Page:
Short of money because of COVID-19? These utilities can help
There is a large list of federal and private aid programs out there to help US households affected by COVID-19.
The following are financial assistance programs currently available to US homeowners, renters, and those recently unemployed.
Note: The response to COVID-19 is constantly evolving. The programs listed here can change, expire or be expanded. This list is current as of December 10, 2020.
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CARES Act protection expires
Since March 2020 homeowners have
certain protective measures according to the CARES law (Coronavirus Aid, Relief and Economic)
These apply to anyone with a mortgage
supported by Fannie Mae, Freddie Mac or the federal government – including FHA,
VA and USDA loans. The most important protective measures are:
Homeowners can choose to do this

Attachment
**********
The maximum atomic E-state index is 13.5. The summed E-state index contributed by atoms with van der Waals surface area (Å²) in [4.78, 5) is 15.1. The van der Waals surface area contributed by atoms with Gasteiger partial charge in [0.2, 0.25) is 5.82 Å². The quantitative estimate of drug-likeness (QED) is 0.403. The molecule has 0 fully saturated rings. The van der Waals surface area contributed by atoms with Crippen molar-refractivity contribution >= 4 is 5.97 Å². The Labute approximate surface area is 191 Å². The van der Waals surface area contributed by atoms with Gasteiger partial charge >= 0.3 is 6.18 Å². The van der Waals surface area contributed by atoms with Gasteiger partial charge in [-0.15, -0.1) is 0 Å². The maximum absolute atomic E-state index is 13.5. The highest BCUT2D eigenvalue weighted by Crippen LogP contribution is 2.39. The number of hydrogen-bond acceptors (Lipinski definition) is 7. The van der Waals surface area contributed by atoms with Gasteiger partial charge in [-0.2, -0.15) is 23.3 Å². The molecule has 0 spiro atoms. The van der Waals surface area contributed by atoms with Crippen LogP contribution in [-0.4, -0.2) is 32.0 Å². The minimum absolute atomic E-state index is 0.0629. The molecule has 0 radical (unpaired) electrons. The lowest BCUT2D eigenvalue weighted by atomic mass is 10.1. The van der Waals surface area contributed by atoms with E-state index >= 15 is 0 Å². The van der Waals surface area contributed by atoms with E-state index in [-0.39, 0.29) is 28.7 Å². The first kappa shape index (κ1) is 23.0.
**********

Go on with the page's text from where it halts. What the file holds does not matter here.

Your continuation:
a forbearance plan that pauses the mortgage loan payments for up to 12 months if they do
Mortgage companies are experiencing financial hardship
Foreclosure proceedings against a homeowner cannot be made until December 31st
Note the expiration dates on
Government sponsored loans are
Currently only protected from foreclosure until December 31st
Fannie Mae and Freddie Mac extended the foreclosure moratorium to at
at least January 31, 2021.
For some government backed loans loans
Forbearance must be requested by December 31st. However, private banks and lenders can
Allow indulgence beyond this date – so it's worth asking your questions
Under these CARES Act protective measures
When it expires, the availability of mortgage relief will depend on whether Congress does or not
manages to adopt a new aid package. This had not yet happened at the time
How to apply for mortgage relief
Most help will only be available to those who ask for it. And